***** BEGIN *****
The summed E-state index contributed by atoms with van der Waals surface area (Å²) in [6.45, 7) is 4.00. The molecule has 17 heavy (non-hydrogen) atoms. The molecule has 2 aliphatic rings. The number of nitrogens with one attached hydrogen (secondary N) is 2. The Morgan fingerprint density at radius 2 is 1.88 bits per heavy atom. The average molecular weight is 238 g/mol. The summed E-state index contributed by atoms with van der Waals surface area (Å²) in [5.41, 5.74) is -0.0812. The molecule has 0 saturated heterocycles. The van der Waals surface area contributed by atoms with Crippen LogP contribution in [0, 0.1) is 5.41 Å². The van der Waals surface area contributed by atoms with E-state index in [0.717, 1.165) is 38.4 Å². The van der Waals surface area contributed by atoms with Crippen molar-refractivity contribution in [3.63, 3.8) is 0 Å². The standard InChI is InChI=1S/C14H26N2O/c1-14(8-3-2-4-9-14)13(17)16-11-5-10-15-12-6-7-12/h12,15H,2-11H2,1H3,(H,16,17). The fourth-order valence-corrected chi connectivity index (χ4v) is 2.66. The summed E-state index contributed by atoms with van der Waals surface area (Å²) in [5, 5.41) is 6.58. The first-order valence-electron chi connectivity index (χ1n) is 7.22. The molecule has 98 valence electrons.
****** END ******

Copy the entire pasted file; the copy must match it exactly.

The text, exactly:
The summed E-state index contributed by atoms with van der Waals surface area (Å²) in [6.45, 7) is 4.00. The molecule has 17 heavy (non-hydrogen) atoms. The molecule has 2 aliphatic rings. The number of nitrogens with one attached hydrogen (secondary N) is 2. The Morgan fingerprint density at radius 2 is 1.88 bits per heavy atom. The average molecular weight is 238 g/mol. The summed E-state index contributed by atoms with van der Waals surface area (Å²) in [5.41, 5.74) is -0.0812. The molecule has 0 saturated heterocycles. The van der Waals surface area contributed by atoms with Crippen LogP contribution in [0, 0.1) is 5.41 Å². The van der Waals surface area contributed by atoms with E-state index in [0.717, 1.165) is 38.4 Å². The van der Waals surface area contributed by atoms with Crippen molar-refractivity contribution in [3.63, 3.8) is 0 Å². The standard InChI is InChI=1S/C14H26N2O/c1-14(8-3-2-4-9-14)13(17)16-11-5-10-15-12-6-7-12/h12,15H,2-11H2,1H3,(H,16,17). The fourth-order valence-corrected chi connectivity index (χ4v) is 2.66. The summed E-state index contributed by atoms with van der Waals surface area (Å²) in [5, 5.41) is 6.58. The first-order valence-electron chi connectivity index (χ1n) is 7.22. The molecule has 98 valence electrons.